16 Repeaters: Simple Example Let’s use VE3TWO as an example. It is listed simply as: This is the repeater’s transmit frequency – Following convention, we know that repeaters which operate on 2m use 0.6 MHz as the offset value (unless otherwise stated) The (+) means a positive offset frequency for the repeater’s receive frequency so we add 0.6 MHz to determine the “listening” frequency MHz MHz = MHz VE3TWO MHz (+) 16

17 Repeaters: Advanced Example Suppose a repeater is listed as: To use the repeater, set your radio to: – RX on MHz using CTCSS tone on receive – TX on MHz using CTCSS tone on transmit *unless otherwise stated, assume that CTCSS tones are listed as (out/in) VE3FAKE MHz (-) (151.4 / 110.9)* 17

18 Repeater Linking: RF Repeaters may be linked to each other by an RF link to increase total coverage area When you transmit on repeater A’s input (listen) frequency, all repeaters (including A) retransmit your signal you distant station (Tom) MHz MHz MHz(-) MHz (-0.6) MHz(+) MHz (-0.6) MHz(-) MHz (+0.6) MHz MHz MHz MHz MHz “Hi Tom..” Blue = 2m “open repeater” frequency Red = 70cm “rf link” frequency PTT is pressed A’s Incoming 70cm RF link locked out by 2m reception (in use) 18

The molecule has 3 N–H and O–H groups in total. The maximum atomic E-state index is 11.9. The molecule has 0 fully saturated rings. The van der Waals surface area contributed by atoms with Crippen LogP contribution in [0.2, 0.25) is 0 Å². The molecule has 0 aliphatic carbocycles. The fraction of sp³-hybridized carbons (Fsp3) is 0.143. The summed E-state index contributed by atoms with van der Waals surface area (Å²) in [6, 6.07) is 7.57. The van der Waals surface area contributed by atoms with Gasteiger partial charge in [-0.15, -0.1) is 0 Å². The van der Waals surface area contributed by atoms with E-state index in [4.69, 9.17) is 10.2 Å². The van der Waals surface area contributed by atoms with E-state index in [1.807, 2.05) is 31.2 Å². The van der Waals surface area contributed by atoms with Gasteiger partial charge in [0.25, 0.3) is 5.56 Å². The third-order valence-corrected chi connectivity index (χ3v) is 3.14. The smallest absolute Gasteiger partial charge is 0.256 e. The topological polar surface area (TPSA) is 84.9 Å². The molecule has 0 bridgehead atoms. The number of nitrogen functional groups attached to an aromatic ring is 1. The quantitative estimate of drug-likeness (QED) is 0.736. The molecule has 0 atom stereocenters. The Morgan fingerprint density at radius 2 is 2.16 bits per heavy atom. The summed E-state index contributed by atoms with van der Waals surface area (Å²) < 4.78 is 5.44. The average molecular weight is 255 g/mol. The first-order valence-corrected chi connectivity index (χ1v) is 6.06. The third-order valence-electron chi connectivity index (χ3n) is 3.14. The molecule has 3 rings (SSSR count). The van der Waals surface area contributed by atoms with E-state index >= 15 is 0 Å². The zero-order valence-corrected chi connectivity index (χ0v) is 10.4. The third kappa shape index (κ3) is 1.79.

19 Repeater Linking: Internet IRLP – Internet Radio Linking Project Internet Radio↔ Repeater (A)Repeater (B) ↔ Radio MHz(+) Node: MHz (-) Node: 2002 Using your radio which is set to: (TX MHz, RX MHz) you would link to the distant repeater by pressing: “2002” on the DTMF keypad while holding the PTT button Once the IRLP link is established, you could then transmit to your local repeater and have the distant repeater (B) retransmit at 146.7MHz 19

20 Repeater Linking: Echolink Echolink is similar to IRLP with the exception that you can link to distant repeaters directly from a computer, dropping the radio-to- repeater portion of the link Theoretically possible to have straight echolink-to-echolink contacts without even using a radio – Not really radio any more, huh? 20